Criminal Law

The criminal law program at BU Law encompasses not only foundational criminal procedure and evidence courses but also a wide range of clinical offerings in which students handle actual cases in court. BU Law’s Criminal Law Clinical Program is unique in that, in the first semester, students are required to defend clients facing criminal prosecution and—through one of the country’s few Prosecutor Clinics—to prosecute cases under the supervision of local district attorneys. Representing the government gives students an up-close-and-personal look at the discretionary power wielded by district attorneys, including some of the most progressive elected prosecutors in the country. Students can also participate in the Wrongful Convictions Practicum, in which they represent people who are incarcerated in post-conviction litigation.  

In the classroom, criminal law courses and seminars cover everything from white-collar crime—including whistleblower law and financial institution self-regulation—to military law; international criminal law; and gender, violence, and the law. In The Criminal System: Theory and Practice, students put what they are learning into context, examining the history of the US criminal system, how it compares to other countries’ criminal systems, and potential reforms.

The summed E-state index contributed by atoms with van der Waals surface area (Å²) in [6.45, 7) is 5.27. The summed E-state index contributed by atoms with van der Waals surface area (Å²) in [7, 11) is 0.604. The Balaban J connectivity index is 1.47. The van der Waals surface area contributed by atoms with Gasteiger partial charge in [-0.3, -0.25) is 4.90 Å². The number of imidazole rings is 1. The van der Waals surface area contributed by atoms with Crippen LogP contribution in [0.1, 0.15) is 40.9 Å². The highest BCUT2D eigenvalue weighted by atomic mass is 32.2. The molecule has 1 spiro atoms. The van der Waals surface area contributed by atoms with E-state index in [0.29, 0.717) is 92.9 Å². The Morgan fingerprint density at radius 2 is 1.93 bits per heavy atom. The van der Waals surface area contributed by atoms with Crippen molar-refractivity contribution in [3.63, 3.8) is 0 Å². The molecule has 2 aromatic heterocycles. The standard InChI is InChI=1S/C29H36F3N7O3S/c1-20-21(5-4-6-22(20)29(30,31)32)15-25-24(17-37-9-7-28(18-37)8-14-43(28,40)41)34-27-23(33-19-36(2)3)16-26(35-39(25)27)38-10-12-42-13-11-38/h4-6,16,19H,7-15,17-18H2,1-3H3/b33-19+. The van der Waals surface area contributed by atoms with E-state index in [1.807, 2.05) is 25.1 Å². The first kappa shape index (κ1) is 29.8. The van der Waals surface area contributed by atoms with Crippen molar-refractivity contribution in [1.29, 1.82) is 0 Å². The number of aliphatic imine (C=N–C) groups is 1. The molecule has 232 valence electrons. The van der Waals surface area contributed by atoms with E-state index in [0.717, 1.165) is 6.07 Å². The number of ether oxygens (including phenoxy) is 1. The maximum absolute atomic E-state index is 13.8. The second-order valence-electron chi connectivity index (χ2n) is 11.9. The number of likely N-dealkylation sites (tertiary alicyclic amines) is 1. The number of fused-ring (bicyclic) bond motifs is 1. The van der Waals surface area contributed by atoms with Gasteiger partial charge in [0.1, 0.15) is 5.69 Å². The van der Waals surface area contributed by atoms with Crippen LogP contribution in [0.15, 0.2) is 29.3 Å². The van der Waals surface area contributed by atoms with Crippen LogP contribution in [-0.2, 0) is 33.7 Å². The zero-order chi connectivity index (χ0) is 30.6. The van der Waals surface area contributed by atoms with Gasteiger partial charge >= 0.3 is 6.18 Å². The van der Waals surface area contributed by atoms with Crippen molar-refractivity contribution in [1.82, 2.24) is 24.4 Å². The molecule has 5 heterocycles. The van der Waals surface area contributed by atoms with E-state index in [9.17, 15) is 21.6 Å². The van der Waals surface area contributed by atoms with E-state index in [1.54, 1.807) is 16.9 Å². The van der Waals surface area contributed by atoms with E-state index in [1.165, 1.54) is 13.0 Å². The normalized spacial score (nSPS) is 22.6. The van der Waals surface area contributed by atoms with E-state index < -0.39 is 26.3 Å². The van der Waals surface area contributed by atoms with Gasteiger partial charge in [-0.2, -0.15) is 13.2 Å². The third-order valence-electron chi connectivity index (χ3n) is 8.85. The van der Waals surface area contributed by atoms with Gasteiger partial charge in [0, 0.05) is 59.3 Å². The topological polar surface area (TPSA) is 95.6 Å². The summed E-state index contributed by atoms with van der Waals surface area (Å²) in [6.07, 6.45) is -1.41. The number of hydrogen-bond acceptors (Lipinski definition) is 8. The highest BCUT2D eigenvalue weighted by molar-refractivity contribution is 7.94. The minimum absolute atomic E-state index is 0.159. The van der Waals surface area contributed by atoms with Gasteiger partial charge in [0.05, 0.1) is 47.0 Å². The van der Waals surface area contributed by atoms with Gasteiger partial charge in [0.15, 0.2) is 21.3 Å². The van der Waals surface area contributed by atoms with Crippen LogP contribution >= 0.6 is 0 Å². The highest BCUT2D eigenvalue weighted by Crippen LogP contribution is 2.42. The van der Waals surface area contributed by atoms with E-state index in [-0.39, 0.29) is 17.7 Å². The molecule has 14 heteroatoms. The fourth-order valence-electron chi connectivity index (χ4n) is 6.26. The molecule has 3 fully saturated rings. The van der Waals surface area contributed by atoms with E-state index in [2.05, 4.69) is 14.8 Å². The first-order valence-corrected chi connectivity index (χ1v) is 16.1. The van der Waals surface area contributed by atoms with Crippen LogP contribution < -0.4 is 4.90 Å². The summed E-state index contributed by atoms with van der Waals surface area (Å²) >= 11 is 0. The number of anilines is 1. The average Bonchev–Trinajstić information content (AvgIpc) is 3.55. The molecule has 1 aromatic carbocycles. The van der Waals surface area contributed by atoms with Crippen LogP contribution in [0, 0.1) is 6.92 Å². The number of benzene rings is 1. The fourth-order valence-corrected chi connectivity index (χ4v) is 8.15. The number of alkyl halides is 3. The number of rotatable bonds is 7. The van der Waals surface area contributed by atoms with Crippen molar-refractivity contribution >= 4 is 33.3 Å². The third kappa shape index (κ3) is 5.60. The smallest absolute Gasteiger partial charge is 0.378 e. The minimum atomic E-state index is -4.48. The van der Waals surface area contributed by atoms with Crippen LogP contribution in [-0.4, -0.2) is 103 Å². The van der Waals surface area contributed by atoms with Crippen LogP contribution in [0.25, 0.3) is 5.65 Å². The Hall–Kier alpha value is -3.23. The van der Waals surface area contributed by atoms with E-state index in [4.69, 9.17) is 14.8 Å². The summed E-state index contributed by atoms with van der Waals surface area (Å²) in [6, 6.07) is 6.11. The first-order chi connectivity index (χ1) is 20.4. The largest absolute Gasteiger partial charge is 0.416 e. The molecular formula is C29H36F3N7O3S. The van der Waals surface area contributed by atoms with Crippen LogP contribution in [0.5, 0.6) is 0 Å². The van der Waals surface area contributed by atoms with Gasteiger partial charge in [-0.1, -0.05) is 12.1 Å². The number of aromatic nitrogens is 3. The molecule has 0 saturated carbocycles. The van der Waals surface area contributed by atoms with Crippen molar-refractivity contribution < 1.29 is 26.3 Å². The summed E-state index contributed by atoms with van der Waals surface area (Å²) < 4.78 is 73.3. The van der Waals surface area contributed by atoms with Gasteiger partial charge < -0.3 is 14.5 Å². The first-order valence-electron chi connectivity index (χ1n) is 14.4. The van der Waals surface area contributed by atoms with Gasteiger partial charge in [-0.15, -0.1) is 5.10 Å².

LLM students can choose from among the JD offerings and also, through the LLM in American Law program, are introduced to these topics through LLM-only courses such as Criminal Law for LLMs and Fundamentals of US Constitutional Law for LLM Students, among others.